Maori have made it clear that they see the future as built on the principle of ¡§by Maori for Maori¡¨. Our challenge then is not to simply ¡§do things for Maori¡¨, but to ensure Maori can do things for themselves. This is why the government talks so frequently about building capacity.
The Ministry of Social Policy will lead the work on participation, inclusion and exclusion and will need to work closely with Child Youth and Family.
Because we want people to participate, our policies are geared to creating opportunities. A great deal of what has been done over the last decade has reduced opportunities and trapped people into poverty.
The highly complicated benefit system which penalises people when they take on paid employment is an example.
Our aim is to refocus the services we provide to people who come to the state for assistance by shifting from judging their eligibility to asking how we can help them get on with their lives. A great deal of work is currently underway in this area with Work and Income New Zealand.
Of central importance in our policies is the support we give to families.
Children¡¦s well-being is the touchstone of the health and strength of a society.
Families are the first institutions children know and the means by which they are introduced to all other institutions.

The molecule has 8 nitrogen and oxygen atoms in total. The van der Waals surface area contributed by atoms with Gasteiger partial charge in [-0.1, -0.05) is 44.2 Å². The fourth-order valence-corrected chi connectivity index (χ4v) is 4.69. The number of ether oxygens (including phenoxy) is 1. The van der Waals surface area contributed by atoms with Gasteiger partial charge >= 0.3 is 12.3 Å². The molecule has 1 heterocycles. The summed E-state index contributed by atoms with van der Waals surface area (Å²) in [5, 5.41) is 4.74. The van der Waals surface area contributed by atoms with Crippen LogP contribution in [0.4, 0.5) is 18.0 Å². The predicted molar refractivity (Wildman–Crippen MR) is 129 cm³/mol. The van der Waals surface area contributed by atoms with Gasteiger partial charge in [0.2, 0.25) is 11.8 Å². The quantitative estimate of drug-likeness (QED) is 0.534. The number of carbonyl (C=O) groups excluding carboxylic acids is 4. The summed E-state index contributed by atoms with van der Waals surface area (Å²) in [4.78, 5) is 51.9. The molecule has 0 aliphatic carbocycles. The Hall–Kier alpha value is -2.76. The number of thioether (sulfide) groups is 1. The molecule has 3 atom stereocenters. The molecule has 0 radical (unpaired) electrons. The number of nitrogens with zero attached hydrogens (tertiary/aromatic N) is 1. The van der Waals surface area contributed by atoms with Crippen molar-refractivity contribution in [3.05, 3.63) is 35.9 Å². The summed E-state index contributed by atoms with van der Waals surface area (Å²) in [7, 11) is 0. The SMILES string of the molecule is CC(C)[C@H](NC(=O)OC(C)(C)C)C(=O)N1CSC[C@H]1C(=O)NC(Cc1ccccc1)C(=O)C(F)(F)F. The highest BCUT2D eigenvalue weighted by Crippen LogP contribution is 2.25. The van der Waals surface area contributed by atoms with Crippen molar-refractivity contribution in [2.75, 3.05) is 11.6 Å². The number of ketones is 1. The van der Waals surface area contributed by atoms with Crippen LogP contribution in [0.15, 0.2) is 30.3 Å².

We demand a great deal of parents in New Zealand and tend to take most notice of them when they fail. However, we can¡¦t just expect parents to bring up children on their own. Children are the responsibility of the whole community.
Only if we share the responsibility for children can we overcome the issues that arise from growing gaps between those families with resources and those without.
It is also vital that we acknowledge families are changing. Too much energy in the debate about the family is spent on its structure. In other words the focus is on an argument about the need for a particular kind of family. Our belief is that we should focus on the functioning of family. As common sense tells us and research makes clear, children flourish in any kind of family where there is consistent love, support and guidance and in no kind of family where these qualities are missing.
A government serious about children should, therefore, develop policies for families which:
„h ensure all children grow up in surroundings which enable their needs to be met ¡V physically, emotionally, intellectually. A strong community should support its families, not expect strong families to make up for the limitations of weak communities.
„h Empower women to share financial, as well as practical and emotional, responsibility for their children.
„h Empower and enable men to share the emotional and practical, as well financial, responsibilities of parenthood.
The policies being proposed by the government for which involve Child Youth and Family (we will not be changing the name) are designed to support this kind of agenda.